Terry and Burton collaborated to design and install the level 2 commercial EV chargers at Plant Chicago on an electrical team led by Terry, a master electrician and certified EV installer.
“We understand the cause and effect of fossil fuel on our environment. As an energy efficiency service provider, we believe that carbon footprints must be reduced to have a sustainable climate and see how electric vehicles play a role here as well. AMB Renewable Energy Inc. is extremely excited about the opportunity to install electrical vehicle infrastructure in Chicago. This opportunity BIG CLEAN POWER provides will allow us to grow our business, support neighborhood outreach, and create clean energy jobs within our community,” said Arthur Burton, managing director.
As a Chicago-based minority-owned business with over 40 years’ experience in the industry, W. Terry Electric LLC has been a witness to the evolution of consumer preferences in response to an increasing consciousness around the importance of sustainable energy consumption. In the words of Wendell Terry, “EV charging stations are an entrée for communities to help reduce CO2 emissions as the use of electrical vehicles will lead to cleaner and healthier cities. We recognize that the demand for more EV charging stations and larger sized charging stations capable of accommodating more vehicles will only increase.” W. Terry Electric looks forward to the opportunity to serve this increasing demand.
Terry and Burton share BIG’s goal of mentoring a 21st century workforce to build and sustain world class infrastructure for black communities and providing on-the-job training for all neighbors interested in studying electrical installation and service.
Community Charging Host: Plant Chicago
Plant Chicago’s mission is to cultivate local circular economies. They envision a paradigm shift in production, consumption, and waste at the local level, generating equity and economic opportunity for all residents. Located in a former firehouse on the southwest side of Chicago, Plant Chicago has renovated the space to become a center for collaborative economic practices, educational programming, communal farming, and nontraditional retail. As a demonstration site for urban sustainability, the shared-use model of the community EV charging pilot resonated with the team. These two publicly-accessible electric vehicle chargers are the first to be built in the Back of the Yards neighborhood. The area is part of Chicago’s EV charging desert and also a region which has historically suffered from poor air quality and environmental pollution. The community-based EV charging model, as well as the opportunity to work with the local minority-owned business, AMB Renewable Energy, aligned directly with Plant Chicago’s mission and values. Executive Director Jonathan Pereira is excited to continue working with the installation crew to design and install rooftop solar later this year.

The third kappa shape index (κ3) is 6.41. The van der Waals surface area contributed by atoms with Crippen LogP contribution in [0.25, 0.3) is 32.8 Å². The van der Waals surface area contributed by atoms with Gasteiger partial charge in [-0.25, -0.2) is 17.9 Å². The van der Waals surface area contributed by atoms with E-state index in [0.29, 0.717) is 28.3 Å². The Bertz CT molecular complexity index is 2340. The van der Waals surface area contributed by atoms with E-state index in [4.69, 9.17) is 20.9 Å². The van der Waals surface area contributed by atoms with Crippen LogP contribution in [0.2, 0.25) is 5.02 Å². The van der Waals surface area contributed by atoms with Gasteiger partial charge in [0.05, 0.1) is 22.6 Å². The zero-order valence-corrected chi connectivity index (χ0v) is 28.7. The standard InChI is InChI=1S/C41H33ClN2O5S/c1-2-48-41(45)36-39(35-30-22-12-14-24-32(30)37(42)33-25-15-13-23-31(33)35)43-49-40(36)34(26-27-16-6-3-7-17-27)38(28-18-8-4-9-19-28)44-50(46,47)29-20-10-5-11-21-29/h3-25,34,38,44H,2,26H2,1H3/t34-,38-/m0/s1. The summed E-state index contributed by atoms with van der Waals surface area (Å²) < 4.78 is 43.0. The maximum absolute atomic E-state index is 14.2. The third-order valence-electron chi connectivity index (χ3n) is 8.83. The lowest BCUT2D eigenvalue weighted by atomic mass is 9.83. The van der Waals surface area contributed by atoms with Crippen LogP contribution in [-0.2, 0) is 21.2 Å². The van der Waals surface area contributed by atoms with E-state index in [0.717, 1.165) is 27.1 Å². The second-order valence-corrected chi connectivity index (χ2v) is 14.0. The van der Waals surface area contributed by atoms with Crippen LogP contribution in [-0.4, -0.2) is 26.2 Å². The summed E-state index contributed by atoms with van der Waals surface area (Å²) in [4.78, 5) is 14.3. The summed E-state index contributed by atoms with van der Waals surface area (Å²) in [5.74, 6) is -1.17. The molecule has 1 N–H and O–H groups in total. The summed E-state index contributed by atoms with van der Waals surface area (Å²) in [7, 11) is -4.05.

Update: Illinois Climate and Equitable Jobs Act (SB2408) signed into law on September 16th, 2021.
The Illinois Climate and Equitable Jobs Act (SB2408) was signed into law on September 16, 2021. The bill will impact the state’s transportation sector by creating rebates for electric vehicles and charging infrastructure – great news for clean transportation! In addition to a $4,000 incentive for EV purchases (on top of the federal incentive), the law requires the state and utilities to fund infrastructure (up to 80% of installation cost for projects paying prevailing wage). Further, utilities will be required to spend a significant amount of these funds on make-ready infrastructure in environmental justice and low-income communities – stakeholders who can benefit from EVs the most. The Illinois Commerce Commission will set parameters for utilities between Nov 2021 and April 2022 and utilities will have to submit their plans on what they are going to spend the money on by July 1, 2022. Stay tuned on this exciting new policy!